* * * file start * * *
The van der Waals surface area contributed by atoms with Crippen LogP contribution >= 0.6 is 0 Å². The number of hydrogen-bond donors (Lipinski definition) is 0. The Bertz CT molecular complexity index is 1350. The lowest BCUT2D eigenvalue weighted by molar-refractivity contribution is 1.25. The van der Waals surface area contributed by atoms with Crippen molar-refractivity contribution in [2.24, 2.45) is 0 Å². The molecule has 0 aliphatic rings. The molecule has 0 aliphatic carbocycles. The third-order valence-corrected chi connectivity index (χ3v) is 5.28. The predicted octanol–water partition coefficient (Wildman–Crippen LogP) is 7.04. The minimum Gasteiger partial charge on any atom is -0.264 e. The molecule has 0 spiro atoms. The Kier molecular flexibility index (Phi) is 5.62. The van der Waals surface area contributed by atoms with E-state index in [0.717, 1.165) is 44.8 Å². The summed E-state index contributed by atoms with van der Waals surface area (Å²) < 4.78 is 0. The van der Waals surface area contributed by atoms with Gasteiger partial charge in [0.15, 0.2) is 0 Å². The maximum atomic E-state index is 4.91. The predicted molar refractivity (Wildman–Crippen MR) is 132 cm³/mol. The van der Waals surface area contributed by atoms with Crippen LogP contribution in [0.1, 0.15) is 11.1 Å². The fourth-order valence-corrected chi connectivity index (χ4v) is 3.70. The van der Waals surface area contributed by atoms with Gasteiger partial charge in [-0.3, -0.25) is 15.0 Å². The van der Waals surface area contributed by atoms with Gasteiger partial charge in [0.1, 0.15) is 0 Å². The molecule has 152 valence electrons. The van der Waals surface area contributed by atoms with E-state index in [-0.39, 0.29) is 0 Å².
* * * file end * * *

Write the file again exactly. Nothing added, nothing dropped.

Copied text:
The van der Waals surface area contributed by atoms with Crippen LogP contribution >= 0.6 is 0 Å². The number of hydrogen-bond donors (Lipinski definition) is 0. The Bertz CT molecular complexity index is 1350. The lowest BCUT2D eigenvalue weighted by molar-refractivity contribution is 1.25. The van der Waals surface area contributed by atoms with Crippen molar-refractivity contribution in [2.24, 2.45) is 0 Å². The molecule has 0 aliphatic rings. The molecule has 0 aliphatic carbocycles. The third-order valence-corrected chi connectivity index (χ3v) is 5.28. The predicted octanol–water partition coefficient (Wildman–Crippen LogP) is 7.04. The minimum Gasteiger partial charge on any atom is -0.264 e. The molecule has 0 spiro atoms. The Kier molecular flexibility index (Phi) is 5.62. The van der Waals surface area contributed by atoms with E-state index in [0.717, 1.165) is 44.8 Å². The summed E-state index contributed by atoms with van der Waals surface area (Å²) < 4.78 is 0. The van der Waals surface area contributed by atoms with Gasteiger partial charge in [0.15, 0.2) is 0 Å². The maximum atomic E-state index is 4.91. The predicted molar refractivity (Wildman–Crippen MR) is 132 cm³/mol. The van der Waals surface area contributed by atoms with Crippen LogP contribution in [0.1, 0.15) is 11.1 Å². The fourth-order valence-corrected chi connectivity index (χ4v) is 3.70. The van der Waals surface area contributed by atoms with Gasteiger partial charge in [-0.3, -0.25) is 15.0 Å². The van der Waals surface area contributed by atoms with Gasteiger partial charge in [0.1, 0.15) is 0 Å². The molecule has 152 valence electrons. The van der Waals surface area contributed by atoms with E-state index in [-0.39, 0.29) is 0 Å².